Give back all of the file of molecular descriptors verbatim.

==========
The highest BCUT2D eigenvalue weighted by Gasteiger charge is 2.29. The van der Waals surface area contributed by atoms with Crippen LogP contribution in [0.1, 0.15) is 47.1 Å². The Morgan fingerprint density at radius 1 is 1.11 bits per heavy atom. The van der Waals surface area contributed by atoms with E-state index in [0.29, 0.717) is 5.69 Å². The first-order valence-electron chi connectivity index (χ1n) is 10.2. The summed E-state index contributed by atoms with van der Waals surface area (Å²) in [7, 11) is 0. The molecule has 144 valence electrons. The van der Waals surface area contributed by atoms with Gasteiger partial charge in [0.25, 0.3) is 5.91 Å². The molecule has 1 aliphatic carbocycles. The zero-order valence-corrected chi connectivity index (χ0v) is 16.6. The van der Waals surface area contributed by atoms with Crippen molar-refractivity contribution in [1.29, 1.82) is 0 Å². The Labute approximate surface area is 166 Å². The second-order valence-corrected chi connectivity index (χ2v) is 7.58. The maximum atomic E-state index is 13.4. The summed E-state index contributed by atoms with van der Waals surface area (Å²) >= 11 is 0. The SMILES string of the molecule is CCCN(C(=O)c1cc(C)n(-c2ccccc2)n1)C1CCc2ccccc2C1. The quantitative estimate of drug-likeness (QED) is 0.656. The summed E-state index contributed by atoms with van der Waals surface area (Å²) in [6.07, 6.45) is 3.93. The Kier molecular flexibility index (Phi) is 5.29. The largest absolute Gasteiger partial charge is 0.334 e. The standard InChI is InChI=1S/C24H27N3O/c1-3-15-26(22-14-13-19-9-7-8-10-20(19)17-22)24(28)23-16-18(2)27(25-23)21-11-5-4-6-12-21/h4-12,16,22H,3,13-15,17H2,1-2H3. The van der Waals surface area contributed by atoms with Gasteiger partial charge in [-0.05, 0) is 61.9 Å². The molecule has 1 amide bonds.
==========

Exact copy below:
The highest BCUT2D eigenvalue weighted by Gasteiger charge is 2.29. The van der Waals surface area contributed by atoms with Crippen LogP contribution in [0.1, 0.15) is 47.1 Å². The Morgan fingerprint density at radius 1 is 1.11 bits per heavy atom. The van der Waals surface area contributed by atoms with E-state index in [0.29, 0.717) is 5.69 Å². The first-order valence-electron chi connectivity index (χ1n) is 10.2. The summed E-state index contributed by atoms with van der Waals surface area (Å²) in [7, 11) is 0. The molecule has 144 valence electrons. The van der Waals surface area contributed by atoms with Gasteiger partial charge in [0.25, 0.3) is 5.91 Å². The molecule has 1 aliphatic carbocycles. The zero-order valence-corrected chi connectivity index (χ0v) is 16.6. The van der Waals surface area contributed by atoms with Crippen molar-refractivity contribution in [1.29, 1.82) is 0 Å². The Labute approximate surface area is 166 Å². The second-order valence-corrected chi connectivity index (χ2v) is 7.58. The maximum atomic E-state index is 13.4. The summed E-state index contributed by atoms with van der Waals surface area (Å²) >= 11 is 0. The SMILES string of the molecule is CCCN(C(=O)c1cc(C)n(-c2ccccc2)n1)C1CCc2ccccc2C1. The quantitative estimate of drug-likeness (QED) is 0.656. The summed E-state index contributed by atoms with van der Waals surface area (Å²) in [6.07, 6.45) is 3.93. The Kier molecular flexibility index (Phi) is 5.29. The largest absolute Gasteiger partial charge is 0.334 e. The standard InChI is InChI=1S/C24H27N3O/c1-3-15-26(22-14-13-19-9-7-8-10-20(19)17-22)24(28)23-16-18(2)27(25-23)21-11-5-4-6-12-21/h4-12,16,22H,3,13-15,17H2,1-2H3. The van der Waals surface area contributed by atoms with Gasteiger partial charge in [-0.05, 0) is 61.9 Å². The molecule has 1 amide bonds.